By Rachel Youmans

Hey, US government? Sorry, I guess you didn’t get the memo. It turns out George Orwell’s Nineteen Eighty-Four was not, in fact, a guideline for how to run a country.

A new ruling by the Ninth Circuit Court of Appeals says that it is perfectly legal for government agents to plant GPS devices on your vehicle without warrant- even if it’s parked in your driveway.

This might seem extremely disturbing to you. It directly conflicts with the fourth amendment, which protects Americans from search and seizure without warrants.

And how is the Ninth Circuit Court of Appeals explaining this? Apparently driveways just are not considered private. GPS devices do not require warrants in public because theoretically the information gathered from them could be found without tools, so classifying driveways as public means law enforcement does not need a warrant at all to track your every move.

But at least this is being used to catch criminals, right? Even if it’s an invasion of privacy, we know that it’s only for our own protection.
Yeah, right.

Yasir Afifi, a 20 year-old California college student, made news a few weeks ago when he found a GPS attached to his car and his friend posted pictures of it on the social news website Reddit. Soon after the post was made, FBI agents arrived at Afifi’s door, asking for their device back. They also interrogated him about a Reddit post another friend had made.
So what could the post possibly have said to have gotten not only the writer but a completely unrelated friend tracked by the FBI? It must have been a serious threat!

In short, it was an observation on how easy it would be for an unsuspicious person to blow up a mall, and a comment on the inefficacy of mall security systems.

This is ridiculous. The FBI should not be given the right to invade our privacy at any point in time if they are going to abuse that right by viewing a stupid joke a student made online as a serious threat to society.
Stop playing around on the internet and start doing your jobs, FBI.

18 COMMENTS

  1. okay. well i for one do not care if they put cameras up to monitor the american population. i do not have anything to hide. if people complain, they probably have something to hide. I probably wouldnt care if they put a camera in my house because im one person on a screen among thousands. so im not even worried about them looking at my camera. it would only be a glance and then move on to the next one and then the next one until they find illegal activity.

  2. I have nothing to hide, but it is still a little concerning to hear that the government is taking away the privacy of American citizens. I understand that it is all to provide more protection so that it is easy to catch people who are committing crimes. GPS on cars is not an extreme, but if it starts out with this what will the government do next?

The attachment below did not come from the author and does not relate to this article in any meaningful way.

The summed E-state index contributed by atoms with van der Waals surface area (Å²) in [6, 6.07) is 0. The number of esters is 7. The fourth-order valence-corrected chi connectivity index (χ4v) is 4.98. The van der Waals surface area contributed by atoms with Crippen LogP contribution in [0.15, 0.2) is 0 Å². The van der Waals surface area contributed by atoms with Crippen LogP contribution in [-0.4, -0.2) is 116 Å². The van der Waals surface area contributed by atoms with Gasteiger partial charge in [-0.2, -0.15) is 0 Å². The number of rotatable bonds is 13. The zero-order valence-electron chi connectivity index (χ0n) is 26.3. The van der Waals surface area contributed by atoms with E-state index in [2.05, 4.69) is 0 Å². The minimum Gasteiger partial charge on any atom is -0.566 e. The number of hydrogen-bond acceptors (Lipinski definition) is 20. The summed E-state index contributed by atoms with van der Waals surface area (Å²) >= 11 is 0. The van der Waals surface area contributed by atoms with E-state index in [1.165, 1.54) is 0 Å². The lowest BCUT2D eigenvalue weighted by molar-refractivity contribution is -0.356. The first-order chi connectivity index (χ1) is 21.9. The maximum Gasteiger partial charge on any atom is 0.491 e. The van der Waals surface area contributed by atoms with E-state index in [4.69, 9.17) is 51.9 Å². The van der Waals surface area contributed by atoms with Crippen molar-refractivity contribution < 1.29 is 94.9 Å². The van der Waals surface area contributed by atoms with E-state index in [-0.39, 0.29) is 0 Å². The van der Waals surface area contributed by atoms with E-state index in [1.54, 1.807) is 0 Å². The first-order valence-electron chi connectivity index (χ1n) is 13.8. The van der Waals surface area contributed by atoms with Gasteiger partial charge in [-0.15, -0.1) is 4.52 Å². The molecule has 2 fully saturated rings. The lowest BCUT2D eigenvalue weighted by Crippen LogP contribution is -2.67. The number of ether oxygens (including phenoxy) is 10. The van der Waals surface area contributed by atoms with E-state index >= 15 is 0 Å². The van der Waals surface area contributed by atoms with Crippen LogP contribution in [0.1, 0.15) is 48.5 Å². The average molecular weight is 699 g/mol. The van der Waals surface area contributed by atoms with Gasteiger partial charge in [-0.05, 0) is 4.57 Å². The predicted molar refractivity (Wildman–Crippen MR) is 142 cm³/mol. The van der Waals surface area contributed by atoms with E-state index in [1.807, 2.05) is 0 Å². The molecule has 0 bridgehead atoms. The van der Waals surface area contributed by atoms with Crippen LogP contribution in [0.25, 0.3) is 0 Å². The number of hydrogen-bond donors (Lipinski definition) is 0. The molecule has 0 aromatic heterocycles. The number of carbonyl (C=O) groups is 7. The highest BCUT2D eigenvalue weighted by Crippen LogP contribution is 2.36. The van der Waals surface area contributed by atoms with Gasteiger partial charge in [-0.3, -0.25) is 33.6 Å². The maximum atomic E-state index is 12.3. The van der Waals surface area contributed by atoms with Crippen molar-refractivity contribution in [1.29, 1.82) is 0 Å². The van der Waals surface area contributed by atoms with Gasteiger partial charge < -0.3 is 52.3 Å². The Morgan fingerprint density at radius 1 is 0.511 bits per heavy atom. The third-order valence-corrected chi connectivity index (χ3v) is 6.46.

3. I don’t think that putting a gps on someones car is actually invading their privacy all that much. All it pretty much does is tell the gov. where that car is being driven. I think making a comment like the one this guy did should be checked out. If a student made a comment like that about school they would be checked out. Or at least I hope so. What I don’t understand is why someone would make a comment like that online and expect not to be watched.

  4. Every magician decieves his audience while they are looking and listening directly at him. GPS tracking devices that keep track of every citizen’s movements is an invasion of privacy disguised as a protective program. Americans continue to voluntarily give up their rights, privacy, and free thought to give into a culture of fear that politicians and buisnessmen perputrate to stay in power. People who notice and speak out find themselves in a magic show where the political and buisnessmen magicians literally fool the public into believing these people are paronoid or crazy.The problem is if we don’t say no now, how will we say no to future things when the government gains even more power?

  5. As crazy as this GPS thing sounds, I feel that nowadays it is completely necessary. There’s a reason we haven’t had a major terrorist attack since 9/11. This kind of goes along with the recent complaints about the high security at airports but I feel that I’d rather spend extra time being searched then have something terrible happen.

  6. I don’t like a very proactive law enforcement, but this is not bad. What does it matter that the government always knows the location of your vehicle? If they could plant a GPS device on your car that deactivated when you entered your drive way, so as not to be monitoring your position on your private property, then the government would still know where your vehicle were at all times because when the GPS device is deactivated, then they know that your vehicle is on your property. Therefore, if the government monitoring the public is not an issue, then neither should be the government monitoring the position of your vehicle, which might as well be classified as public monitoring.

  7. I really just do not like this. It not that this is a horrible idea, it is that it could lead to other invasions of privacy. Like Olivia said, I have nothing to hid, but at a certain point the government should be sperate from people’s personal lives.